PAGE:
Edit

Silencing the SARS-CoV-2 receptor with epigenetic modifications

EMBL scientists develop a new molecular tool to prevent SARS-CoV-2 infection in mice

Scientists in the Hackett group at EMBL Rome doing lab work
Scientists in the Hackett group at EMBL Rome have recently developed a new version of a CRISPR molecular tool used for epigenome editing. PHOTO: Marietta Schupp/EMBL

Epigenetic modifications can turn genes on and off by affecting the chemical structure of the DNA or its associated proteins, rather than the DNA sequence. Unlike genetic modifications, epigenetic changes are transient and reversible. 

Scientists in the Hackett group at EMBL Rome have recently developed a new version of a CRISPR molecular tool used for epigenome editing, making it smaller and easier to deliver into cells. This tool is able to cause targeted epigenetic modifications of specific genes in specific cell populations. They will use this tool in mice to target airway cells that express the ACE2 protein – the receptor that binds the SARS-CoV-2 spike protein and allows the virus to enter the cell. Once directed to these specific cells, the editing system is able to cause epigenetic modifications that temporarily silence the expression of ACE2. The expected outcome is to block the entry route for the virus and make cells resistant to SARS-CoV-2 infection. The project will investigate the wider potential of epigenetic editing as a general strategy for future prevention or treatment options.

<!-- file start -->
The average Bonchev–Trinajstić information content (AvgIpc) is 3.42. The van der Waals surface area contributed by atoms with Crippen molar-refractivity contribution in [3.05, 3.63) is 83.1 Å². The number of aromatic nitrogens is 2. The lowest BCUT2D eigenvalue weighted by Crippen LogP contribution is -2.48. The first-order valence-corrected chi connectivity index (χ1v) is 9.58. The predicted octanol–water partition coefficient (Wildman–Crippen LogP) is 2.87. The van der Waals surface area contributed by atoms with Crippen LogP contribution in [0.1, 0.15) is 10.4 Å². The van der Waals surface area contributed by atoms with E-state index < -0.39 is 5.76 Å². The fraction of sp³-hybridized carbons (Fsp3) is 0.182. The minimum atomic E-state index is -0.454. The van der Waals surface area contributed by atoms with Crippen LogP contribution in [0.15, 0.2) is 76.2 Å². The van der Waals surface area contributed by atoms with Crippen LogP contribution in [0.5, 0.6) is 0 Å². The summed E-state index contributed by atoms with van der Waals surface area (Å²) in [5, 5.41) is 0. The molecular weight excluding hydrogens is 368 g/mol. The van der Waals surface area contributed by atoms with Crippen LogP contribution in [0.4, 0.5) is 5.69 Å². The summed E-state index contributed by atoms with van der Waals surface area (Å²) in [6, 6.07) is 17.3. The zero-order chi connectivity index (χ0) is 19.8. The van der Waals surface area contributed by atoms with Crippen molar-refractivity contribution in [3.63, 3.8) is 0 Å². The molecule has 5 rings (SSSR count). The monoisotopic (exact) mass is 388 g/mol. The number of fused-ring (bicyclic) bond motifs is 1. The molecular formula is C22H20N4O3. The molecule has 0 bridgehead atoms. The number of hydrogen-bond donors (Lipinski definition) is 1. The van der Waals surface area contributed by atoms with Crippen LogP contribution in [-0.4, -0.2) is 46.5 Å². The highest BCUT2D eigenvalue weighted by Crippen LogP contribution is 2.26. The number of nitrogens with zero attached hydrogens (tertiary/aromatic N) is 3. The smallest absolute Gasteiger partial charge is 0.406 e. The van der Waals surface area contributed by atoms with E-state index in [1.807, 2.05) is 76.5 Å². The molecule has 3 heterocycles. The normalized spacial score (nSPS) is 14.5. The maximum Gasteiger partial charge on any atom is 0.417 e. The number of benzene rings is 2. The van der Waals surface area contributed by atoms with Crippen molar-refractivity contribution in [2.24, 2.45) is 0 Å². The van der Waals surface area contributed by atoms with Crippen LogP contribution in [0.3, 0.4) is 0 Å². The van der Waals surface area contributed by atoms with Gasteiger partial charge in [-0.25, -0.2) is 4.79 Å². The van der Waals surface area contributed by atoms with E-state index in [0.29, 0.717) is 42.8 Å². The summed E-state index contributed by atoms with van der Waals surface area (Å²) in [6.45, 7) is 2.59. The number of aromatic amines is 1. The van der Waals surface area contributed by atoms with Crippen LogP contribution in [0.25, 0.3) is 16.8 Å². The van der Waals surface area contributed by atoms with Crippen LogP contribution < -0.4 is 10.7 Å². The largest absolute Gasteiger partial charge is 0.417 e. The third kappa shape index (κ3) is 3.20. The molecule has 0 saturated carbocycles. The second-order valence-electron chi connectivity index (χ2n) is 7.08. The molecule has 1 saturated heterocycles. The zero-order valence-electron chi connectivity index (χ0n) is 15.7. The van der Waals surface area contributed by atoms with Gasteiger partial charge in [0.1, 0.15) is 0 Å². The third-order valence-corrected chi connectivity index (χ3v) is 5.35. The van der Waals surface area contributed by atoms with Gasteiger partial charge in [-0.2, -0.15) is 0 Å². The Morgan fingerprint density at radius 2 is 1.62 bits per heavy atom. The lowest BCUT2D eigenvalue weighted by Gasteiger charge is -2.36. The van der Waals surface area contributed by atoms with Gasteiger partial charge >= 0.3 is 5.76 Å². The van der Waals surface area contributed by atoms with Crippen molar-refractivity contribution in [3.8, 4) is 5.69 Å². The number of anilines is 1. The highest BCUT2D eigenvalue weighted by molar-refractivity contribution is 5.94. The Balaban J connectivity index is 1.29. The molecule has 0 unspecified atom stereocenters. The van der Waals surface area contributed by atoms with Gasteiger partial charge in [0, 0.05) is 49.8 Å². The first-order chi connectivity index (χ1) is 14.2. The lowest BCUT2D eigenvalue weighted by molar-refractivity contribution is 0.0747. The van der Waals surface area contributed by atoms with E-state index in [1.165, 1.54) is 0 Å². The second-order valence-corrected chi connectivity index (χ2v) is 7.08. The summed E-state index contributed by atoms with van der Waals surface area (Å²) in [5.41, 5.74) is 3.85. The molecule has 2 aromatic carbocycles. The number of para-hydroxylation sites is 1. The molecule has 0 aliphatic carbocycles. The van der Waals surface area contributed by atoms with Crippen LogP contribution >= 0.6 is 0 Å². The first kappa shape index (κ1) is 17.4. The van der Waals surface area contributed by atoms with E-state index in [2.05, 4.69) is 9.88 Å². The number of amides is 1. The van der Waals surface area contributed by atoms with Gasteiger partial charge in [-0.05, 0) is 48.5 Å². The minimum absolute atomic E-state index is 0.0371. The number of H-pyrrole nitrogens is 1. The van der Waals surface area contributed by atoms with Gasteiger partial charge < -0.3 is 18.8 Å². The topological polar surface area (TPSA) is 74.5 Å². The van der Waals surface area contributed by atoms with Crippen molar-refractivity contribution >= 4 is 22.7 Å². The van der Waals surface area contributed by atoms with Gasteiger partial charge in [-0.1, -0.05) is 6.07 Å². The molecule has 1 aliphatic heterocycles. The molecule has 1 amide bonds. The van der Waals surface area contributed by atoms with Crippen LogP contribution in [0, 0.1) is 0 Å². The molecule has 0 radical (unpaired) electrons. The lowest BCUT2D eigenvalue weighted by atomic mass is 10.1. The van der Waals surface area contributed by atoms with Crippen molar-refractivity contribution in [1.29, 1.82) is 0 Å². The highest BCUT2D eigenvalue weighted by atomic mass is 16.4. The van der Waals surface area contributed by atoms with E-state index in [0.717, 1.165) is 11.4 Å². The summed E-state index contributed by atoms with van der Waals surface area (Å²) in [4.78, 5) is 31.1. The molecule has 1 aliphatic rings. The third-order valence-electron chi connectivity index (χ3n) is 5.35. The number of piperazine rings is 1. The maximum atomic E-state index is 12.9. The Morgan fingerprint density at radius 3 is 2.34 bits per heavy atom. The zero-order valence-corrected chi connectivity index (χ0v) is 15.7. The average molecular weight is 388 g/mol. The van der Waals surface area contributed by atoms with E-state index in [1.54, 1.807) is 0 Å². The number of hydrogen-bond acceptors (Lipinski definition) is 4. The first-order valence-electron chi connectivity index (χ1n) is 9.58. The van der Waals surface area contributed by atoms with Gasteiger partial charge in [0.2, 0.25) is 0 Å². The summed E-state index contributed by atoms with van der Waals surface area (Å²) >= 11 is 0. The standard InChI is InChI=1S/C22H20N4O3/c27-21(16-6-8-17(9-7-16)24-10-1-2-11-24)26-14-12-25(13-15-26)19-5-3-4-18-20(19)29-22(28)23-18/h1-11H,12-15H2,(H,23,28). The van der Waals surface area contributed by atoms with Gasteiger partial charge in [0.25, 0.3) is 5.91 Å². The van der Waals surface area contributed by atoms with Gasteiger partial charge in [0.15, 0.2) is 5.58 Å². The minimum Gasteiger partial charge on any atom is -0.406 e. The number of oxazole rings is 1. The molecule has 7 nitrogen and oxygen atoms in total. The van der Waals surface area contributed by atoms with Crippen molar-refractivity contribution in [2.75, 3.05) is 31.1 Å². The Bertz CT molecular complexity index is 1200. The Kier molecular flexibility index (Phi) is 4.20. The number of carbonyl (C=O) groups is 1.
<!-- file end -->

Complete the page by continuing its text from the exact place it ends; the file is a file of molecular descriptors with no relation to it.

This approach repurposes an existing strategy that is being developed at EMBL Rome for cell-type-specific epigenetic modifications of target genes. The Hackett group is interested in studying the epigenetic changes underlying genome regulation in health and disease, and in engineering precise epigenetic tools to reverse these changes.

Tags: Coronavirus, COVID-19, CRISPR, Epigenetics, Hackett, Rome, SARS-CoV-2

More from this category

Picture of the week

Studying cancers means also knowing what healthy cells look like. In this case, mesenchymal stromal cells (MSCs) from healthy bone marrow are a bit ‘loopy’.

By  Ivy Kupec

Red loops on a black background are dotted with bright red flecks and pale blue ovals as part of a confocal microscope image of bone marrow cells.

EMBLetc.

Read the latest Issues of our magazine - EMBLetc.

Looking for past print editions of EMBLetc.? Browse our archive, going back 20 years.

EMBLetc. archive

Newsletter archive

Read past editions of our monthly e-newsletter

For press

Contact the Press Office
Edit